Saturday, May 7, 2011

Coopting Mental Illness

Betcha there's 12 of those things looking at me right now. Looking- and judging.

You hear people coopt mental illness, or at least the terminology, all the time. (At least in English. I have no idea if this happens in other languages.) It's a little odd considering how we treat the actually mentally ill, but every person having a bad day is depressed, everyone acting differently than we would is insane and any person who changes their mind is schizophrenic. And everyone, absolutely everyone, has a phobia these days.

As a person who has an actual phobia*, I find this a teensy bit frustrating. For example, the Pioneer Woman, whom I find inordinately annoying, is always going on about her agoraphobia. Yes, because people with actual agoraphobia frequently get on planes on attend book signings. That is what agoraphobia is all about.

Um, no.

Here is an actual phobia. I'm at work. I look over and see a small yellowish spider crawling across my desk. I shriek and leap backwards which causes my chair to flip over, depositing me head first and ass up onto the floor- in a skirt, in front of the entire office, all of whom have totally seen this before and all say, "Oh, spider?" I then rush into my boss' office, interrupting a conference call with a Judge to demand that someone kill the spider on my desk before it crawls somewhere IWON'TKNOWHEREITIS!

That's a phobia. Phobias are completely irrational and cause irrational, bizarre behavior.

I have a friend who is as afraid of spiders as I am, if not more. Mind you, if I go into the garage, after I get out I require the Spider Protocol(tm), wherein someone has to search my hair and back for hidden spiders. I know they're just waiting for a chance to crawl all over me. Just waiting. They've got time.

Anyway, my friend is driving when a spider drops down on a web from the driver's side visor. He, without thinking, leaps into the passenger seat and opens the door. Mind you, he was going 45mph around a turn at the time. Fortunately, the car hit a tree before he could exit at 45mph. As he's sitting there dazed (he was fine), a cop, who viewed the accident, runs up the car and says, "Where'd the driver go?" My friend says that he was the driver. Before the cop can question how he ended up in the passenger's seat, my friend remembers the spider, screams and leaps out of the car.

Yeah, not a good move in front of a cop.

That's a phobia. No one could view what happened there as rational or reasonable, unless you have arachnophobia, in which case that is totally reasonable behavior. Yeah, it's the spider's car now. Just let it go, man. There will be other cars. I've ceded entire rooms to spiders before. I'm not arguing with those things.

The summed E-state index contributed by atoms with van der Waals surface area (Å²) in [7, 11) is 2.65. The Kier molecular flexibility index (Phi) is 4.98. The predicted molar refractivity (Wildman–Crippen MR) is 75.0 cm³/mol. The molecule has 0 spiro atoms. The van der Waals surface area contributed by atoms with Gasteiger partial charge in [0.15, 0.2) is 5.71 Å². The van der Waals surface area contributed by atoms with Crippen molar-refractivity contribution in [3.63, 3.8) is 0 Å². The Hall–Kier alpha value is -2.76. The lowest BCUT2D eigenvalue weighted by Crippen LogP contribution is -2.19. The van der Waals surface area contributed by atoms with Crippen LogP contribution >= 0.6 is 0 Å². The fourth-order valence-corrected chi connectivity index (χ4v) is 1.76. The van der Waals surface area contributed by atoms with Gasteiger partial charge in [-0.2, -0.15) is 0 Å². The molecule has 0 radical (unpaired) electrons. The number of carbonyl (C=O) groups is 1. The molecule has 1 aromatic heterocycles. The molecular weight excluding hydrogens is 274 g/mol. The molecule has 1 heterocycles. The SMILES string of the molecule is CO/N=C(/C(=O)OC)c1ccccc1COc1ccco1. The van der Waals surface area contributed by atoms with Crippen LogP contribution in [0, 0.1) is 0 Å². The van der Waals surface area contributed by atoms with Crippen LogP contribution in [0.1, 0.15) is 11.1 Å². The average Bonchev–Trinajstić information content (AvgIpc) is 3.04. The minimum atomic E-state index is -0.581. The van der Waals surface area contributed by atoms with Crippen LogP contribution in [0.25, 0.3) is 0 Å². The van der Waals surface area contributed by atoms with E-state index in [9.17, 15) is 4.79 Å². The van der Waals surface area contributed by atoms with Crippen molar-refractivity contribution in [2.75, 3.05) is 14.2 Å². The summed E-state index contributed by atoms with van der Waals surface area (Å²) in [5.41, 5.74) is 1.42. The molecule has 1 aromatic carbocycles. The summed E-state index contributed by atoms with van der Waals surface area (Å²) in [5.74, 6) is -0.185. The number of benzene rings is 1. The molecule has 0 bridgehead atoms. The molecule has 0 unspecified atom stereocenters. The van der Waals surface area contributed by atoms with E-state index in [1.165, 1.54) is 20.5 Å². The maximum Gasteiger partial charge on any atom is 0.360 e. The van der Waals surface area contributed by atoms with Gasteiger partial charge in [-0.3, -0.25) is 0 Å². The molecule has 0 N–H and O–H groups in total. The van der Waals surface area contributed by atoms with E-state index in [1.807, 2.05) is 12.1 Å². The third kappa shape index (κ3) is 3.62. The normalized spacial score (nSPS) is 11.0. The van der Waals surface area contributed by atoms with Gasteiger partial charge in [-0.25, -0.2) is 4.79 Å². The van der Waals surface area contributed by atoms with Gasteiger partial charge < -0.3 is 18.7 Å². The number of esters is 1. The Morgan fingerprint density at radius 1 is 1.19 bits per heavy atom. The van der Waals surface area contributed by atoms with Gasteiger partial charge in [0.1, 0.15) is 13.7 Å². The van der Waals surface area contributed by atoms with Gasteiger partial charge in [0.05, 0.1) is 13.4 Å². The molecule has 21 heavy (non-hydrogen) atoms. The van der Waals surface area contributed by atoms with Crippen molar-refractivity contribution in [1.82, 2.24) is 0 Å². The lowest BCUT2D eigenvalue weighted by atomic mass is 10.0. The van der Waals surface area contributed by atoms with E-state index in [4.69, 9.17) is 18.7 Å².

So, yeah, mental illness. Stop coopting it.

*Nobody ever lays claim to anxiety disorders. I have no idea why not.


  1. As a lifelong acrophobe, I feel your pain.

  2. That's a camel spider in the picture. Genetically close to both ants and spiders. (I was going to go on, but reading the rest of your entry, I don't think you'd appreciate it...)

    Ever hear of "Robin of Berkeley"? She makes her living (well, assuming that she's found a way to make blogging profitable...) at co-opting mental illness for her own purposes. Try here or here (although World'o'Crap moved any new stuff over to blogger end of last year - some issue with t'other site)

  3. Let me just say that if I saw one of those hangin out in my back yard, there would be a need for 911 and a change of clothes!

    I don't do spiders. Little ones or big ones. And I can soooo relate to the, "somebody kill that thing before it crawls somewhere IWON'TKNOWHEREITIS!" I'm not too keen on looking at it on my computer screen.

  4. Okay, I do not have a phobia, much less of spiders or insects or assorted crawlies. BUT MUST YOU KEEP POSTING THAT PICTURE?! WHY DO YOU DO THAT?! WHY?!

    Wow, I wasn't familiar with Robin of Berkeley. A licensed psychotherapist, eh? Licensed by whom? I'm just curious. Juuust curious.

    My favorite of the coopting, of course, is when people enjoy throwing around the word "anorexic" like so much congratulatory confetti.

  5. As the wife of a bipolar person, I really enjoy when people describe themselves as acting "manic" or "bipolar" when they actually mean "energetic for no apparent reason" or "in a good mood then in a bad mood within the space of a couple of hours because normal ups and downs occurred in my day." Because episodes of mania and hypomania and the swings of bipolar disorder, not to mention its quotidian symptoms and affects, are exactly like having more than one mood throughout the day, or getting an unexpected burst of enthusiasm. Exactly like. And those things affect your life as a spouse/loved one of the energetic or normal-mood-swinging person exactly as much as they affect my life as the spouse of a person with bipolar I disorder. Exactly as much.